Why Nigerian Banks charge high interest rates – Wigwe

Managing Director of Access Bank Plc, Mr. Herbert Wigwe has opened up on factors fueling the observed rise in lending interest rates amongst Nigerian banks.
Speaking recently at the just concluded seventh German-Nigerian Business Forum in Lagos, Wigwe said that once some structural problems in the country are addressed, the amount of interest rates being charged by banks would reduce.
According to him, “To resolve the high interest rate issue, we need to resolve some inherent cost issues. We need to bring down the cost of power and look at infrastructure. Resolving power alone can bring down our cost of production by 40 per cent, once those variables are resolved in the economy, interest rate and inflation will come down.
“We also need to focus inward; there is no need for us to import things. So, if we basically consume what is produced in Nigeria, what you see is that all of these variables would downwards, the government has started but it will take a while for some of these things to mature,’ he said.
He revealed that his bank has set new record with German Business Desk, a newly set up business development platform driven by the Nigeria-German bilateral trade by registering more than 20 new businesses since the platform was created in 2017.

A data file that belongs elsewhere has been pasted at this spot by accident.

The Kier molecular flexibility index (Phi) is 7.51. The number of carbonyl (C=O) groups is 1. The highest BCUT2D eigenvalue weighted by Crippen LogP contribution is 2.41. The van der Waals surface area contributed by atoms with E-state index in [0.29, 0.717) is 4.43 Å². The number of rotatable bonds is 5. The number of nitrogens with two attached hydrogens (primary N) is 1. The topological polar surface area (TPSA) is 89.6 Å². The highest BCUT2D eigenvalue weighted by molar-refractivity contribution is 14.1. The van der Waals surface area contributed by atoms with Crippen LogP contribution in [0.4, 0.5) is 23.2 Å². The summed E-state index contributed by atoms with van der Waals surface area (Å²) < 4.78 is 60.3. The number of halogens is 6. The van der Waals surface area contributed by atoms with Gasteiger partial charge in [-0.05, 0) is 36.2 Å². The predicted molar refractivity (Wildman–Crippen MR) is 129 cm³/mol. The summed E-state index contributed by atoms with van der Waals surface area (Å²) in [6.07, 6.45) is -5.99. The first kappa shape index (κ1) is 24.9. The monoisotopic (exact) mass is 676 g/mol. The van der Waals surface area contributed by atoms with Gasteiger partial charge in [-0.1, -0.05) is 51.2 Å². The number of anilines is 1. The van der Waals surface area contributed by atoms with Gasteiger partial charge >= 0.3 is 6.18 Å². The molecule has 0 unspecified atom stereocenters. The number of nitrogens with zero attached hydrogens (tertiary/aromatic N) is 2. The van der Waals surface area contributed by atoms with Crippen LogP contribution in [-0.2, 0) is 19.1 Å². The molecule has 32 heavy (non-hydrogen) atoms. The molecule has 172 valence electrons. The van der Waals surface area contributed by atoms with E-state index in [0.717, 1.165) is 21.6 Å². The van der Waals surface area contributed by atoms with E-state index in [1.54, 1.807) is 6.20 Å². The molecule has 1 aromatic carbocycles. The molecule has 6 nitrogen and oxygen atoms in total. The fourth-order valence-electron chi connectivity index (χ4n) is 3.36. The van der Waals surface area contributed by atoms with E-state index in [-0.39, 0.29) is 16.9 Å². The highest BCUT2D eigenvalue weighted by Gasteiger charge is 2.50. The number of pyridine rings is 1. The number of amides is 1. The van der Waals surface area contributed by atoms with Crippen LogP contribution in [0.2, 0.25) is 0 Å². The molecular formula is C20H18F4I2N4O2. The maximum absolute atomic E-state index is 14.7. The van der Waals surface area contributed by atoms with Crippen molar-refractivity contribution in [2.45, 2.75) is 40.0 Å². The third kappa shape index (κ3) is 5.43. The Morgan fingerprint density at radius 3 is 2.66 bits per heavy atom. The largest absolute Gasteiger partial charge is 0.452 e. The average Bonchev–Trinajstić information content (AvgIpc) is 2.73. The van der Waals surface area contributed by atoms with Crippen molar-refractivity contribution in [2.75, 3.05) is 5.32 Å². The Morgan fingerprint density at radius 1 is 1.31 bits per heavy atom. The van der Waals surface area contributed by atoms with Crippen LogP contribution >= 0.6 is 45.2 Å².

He noted that out of about 85 to 90 German corporates doing strong business in Nigeria, over 20 are registered on the platform.
Wigwe further explained that “What the German desk was set up to do is to put Nigerian businessmen, who seek to do business in Germany or buy German products in touch with their German counterpart. It also puts German businessmen in touch with their appropriate Nigerian businessmen. It provides financing at affordable rate to both parties to consummate their business.
He stressed that “We ensure that whoever brings capital and whatever bundle we provide can basically take it out. We have responsible business people working together to create value for the country,” and further advised Nigerians to patronise locally made goods and services to grow the economy, pointing out that strong appetite for foreign made goods in the country leads to imported inflation.